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“As I looked at my girls this morning, I remembered that I have the most potent weapon against this kind of ugliness, right at my fingertips. We can Raise Warriors. We can raise children who speak out in defense of love, and denounce hate at every turn. We can combat a long history of calculated disparagement of ‘others’ by educating and reminding our children of this country’s history, while emphatically celebrating its diversity.

Step your game up. Engage in the uncomfortable waters of contentious conversation. Fight back with sharp intellect, and a heart filled with fierce morality. Teach your children that this war will not be won with physical combat, but with a spiritual warrior’s discipline and adherence to love. Be bold.”

@The Bitter Southerner

The second is from the Native American award-winning poet,  and author, Sherman Alexie. His brilliant poem, HYMN, was written just days ago. You can find the whole thing here, and I hope you’ll take the time to read it, but here is an excerpt to get you started.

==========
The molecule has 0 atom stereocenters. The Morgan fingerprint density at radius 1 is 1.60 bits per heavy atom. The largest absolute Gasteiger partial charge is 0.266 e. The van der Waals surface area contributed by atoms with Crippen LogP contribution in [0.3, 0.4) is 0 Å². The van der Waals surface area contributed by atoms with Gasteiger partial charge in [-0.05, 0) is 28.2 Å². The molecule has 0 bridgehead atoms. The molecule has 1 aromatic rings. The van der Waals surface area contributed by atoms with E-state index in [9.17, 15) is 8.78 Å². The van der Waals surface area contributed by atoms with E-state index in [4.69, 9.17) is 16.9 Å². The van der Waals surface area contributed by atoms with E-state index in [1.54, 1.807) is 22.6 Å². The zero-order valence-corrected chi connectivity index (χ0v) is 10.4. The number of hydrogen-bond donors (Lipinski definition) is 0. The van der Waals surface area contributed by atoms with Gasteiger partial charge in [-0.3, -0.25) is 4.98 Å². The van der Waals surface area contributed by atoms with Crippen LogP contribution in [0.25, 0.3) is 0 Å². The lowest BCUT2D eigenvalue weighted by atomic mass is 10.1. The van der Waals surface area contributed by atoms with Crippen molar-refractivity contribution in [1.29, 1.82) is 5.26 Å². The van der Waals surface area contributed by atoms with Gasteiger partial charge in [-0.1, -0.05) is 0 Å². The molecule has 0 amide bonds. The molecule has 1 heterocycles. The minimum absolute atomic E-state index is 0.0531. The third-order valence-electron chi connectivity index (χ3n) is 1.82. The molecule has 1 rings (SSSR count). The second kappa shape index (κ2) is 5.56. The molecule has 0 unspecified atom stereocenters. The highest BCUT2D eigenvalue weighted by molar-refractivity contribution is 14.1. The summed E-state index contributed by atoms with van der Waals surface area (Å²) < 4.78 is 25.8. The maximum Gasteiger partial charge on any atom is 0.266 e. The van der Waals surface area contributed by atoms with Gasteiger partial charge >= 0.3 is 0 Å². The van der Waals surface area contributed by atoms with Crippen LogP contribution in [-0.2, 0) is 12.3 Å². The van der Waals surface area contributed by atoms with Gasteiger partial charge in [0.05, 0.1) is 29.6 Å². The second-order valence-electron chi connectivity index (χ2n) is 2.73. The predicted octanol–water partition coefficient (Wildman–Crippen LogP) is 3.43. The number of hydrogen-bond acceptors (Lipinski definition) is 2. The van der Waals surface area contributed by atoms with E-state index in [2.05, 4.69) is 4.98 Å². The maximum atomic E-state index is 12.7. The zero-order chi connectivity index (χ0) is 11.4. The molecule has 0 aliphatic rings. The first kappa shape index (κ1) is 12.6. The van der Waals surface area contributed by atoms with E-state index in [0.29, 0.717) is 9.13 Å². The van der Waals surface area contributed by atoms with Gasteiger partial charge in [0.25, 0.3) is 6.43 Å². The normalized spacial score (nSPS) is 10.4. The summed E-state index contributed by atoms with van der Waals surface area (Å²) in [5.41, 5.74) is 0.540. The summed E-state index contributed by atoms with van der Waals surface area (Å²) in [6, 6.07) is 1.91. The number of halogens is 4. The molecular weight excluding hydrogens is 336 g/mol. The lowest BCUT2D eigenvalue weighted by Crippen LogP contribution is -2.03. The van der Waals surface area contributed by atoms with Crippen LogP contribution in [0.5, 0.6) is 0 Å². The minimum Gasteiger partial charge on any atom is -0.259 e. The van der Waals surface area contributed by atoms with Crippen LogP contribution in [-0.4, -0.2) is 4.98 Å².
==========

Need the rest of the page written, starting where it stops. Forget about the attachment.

It’s too easy to keep a domestic score.
This world demands more love than that. More.

So let me ask demanding questions: Will you be
Eyes for the blind? Will you become the feet

For the wounded? Will you protect the poor?
Will you welcome the lost to your shore?

Will you battle the blood-thieves
And rescue the powerless from their teeth?

Who will you be? Who will I become
As we gather in this terrible kingdom?

My friends, I’m not quite sure what I should do.
I’m as angry and afraid and disillusioned as you.

But I do know this: I will resist hate. I will resist.
I will stand and sing my love. I will use my fist

To drum and drum my love. I will write and read poems
That offer the warmth and shelter of any good home.

I will sing for people who might not sing for me.
I will sing for people who are not my family.

I will sing honor songs for the unfamiliar and new.
I will visit a different church and pray in a different pew.

I will silently sit and carefully listen to new stories
About other people’s tragedies and glories.

I will not assume my pain and joy are better.